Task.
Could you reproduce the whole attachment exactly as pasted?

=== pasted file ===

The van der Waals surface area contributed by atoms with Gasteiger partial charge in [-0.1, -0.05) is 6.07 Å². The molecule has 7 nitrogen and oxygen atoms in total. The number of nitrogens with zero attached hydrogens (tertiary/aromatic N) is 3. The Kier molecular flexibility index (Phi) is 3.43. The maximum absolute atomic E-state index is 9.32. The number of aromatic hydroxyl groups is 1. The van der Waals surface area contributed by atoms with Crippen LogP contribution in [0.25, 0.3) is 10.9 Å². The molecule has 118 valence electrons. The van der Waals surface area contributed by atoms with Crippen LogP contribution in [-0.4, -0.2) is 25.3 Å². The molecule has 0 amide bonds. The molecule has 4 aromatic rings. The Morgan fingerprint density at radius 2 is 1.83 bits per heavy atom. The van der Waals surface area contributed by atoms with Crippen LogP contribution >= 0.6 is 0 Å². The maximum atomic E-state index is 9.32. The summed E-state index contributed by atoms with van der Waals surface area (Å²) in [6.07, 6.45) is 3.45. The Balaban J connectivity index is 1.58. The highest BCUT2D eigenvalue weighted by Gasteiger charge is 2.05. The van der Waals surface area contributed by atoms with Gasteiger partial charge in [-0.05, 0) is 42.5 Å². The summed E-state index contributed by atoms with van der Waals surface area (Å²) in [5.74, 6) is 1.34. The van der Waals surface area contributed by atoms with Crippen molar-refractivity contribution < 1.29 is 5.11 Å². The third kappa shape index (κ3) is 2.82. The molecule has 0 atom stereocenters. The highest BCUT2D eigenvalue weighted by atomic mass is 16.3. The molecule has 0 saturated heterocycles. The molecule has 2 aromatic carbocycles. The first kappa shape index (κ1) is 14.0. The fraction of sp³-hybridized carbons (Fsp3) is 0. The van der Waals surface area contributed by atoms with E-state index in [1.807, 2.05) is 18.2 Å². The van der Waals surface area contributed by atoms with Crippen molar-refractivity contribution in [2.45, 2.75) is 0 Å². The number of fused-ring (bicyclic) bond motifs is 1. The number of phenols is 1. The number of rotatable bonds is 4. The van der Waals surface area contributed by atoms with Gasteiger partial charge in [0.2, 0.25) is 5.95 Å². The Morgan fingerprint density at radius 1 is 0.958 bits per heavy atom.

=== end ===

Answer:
The van der Waals surface area contributed by atoms with Gasteiger partial charge in [-0.1, -0.05) is 6.07 Å². The molecule has 7 nitrogen and oxygen atoms in total. The number of nitrogens with zero attached hydrogens (tertiary/aromatic N) is 3. The Kier molecular flexibility index (Phi) is 3.43. The maximum absolute atomic E-state index is 9.32. The number of aromatic hydroxyl groups is 1. The van der Waals surface area contributed by atoms with Crippen LogP contribution in [0.25, 0.3) is 10.9 Å². The molecule has 118 valence electrons. The van der Waals surface area contributed by atoms with Crippen LogP contribution in [-0.4, -0.2) is 25.3 Å². The molecule has 0 amide bonds. The molecule has 4 aromatic rings. The Morgan fingerprint density at radius 2 is 1.83 bits per heavy atom. The van der Waals surface area contributed by atoms with Crippen LogP contribution >= 0.6 is 0 Å². The maximum atomic E-state index is 9.32. The summed E-state index contributed by atoms with van der Waals surface area (Å²) in [6.07, 6.45) is 3.45. The Balaban J connectivity index is 1.58. The highest BCUT2D eigenvalue weighted by Gasteiger charge is 2.05. The van der Waals surface area contributed by atoms with Gasteiger partial charge in [-0.05, 0) is 42.5 Å². The summed E-state index contributed by atoms with van der Waals surface area (Å²) in [5.74, 6) is 1.34. The van der Waals surface area contributed by atoms with Crippen molar-refractivity contribution < 1.29 is 5.11 Å². The third kappa shape index (κ3) is 2.82. The molecule has 0 atom stereocenters. The highest BCUT2D eigenvalue weighted by atomic mass is 16.3. The molecule has 0 saturated heterocycles. The molecule has 2 aromatic carbocycles. The first kappa shape index (κ1) is 14.0. The fraction of sp³-hybridized carbons (Fsp3) is 0. The van der Waals surface area contributed by atoms with E-state index in [1.807, 2.05) is 18.2 Å². The van der Waals surface area contributed by atoms with Crippen molar-refractivity contribution in [2.45, 2.75) is 0 Å². The number of fused-ring (bicyclic) bond motifs is 1. The number of phenols is 1. The number of rotatable bonds is 4. The van der Waals surface area contributed by atoms with Gasteiger partial charge in [0.2, 0.25) is 5.95 Å². The Morgan fingerprint density at radius 1 is 0.958 bits per heavy atom.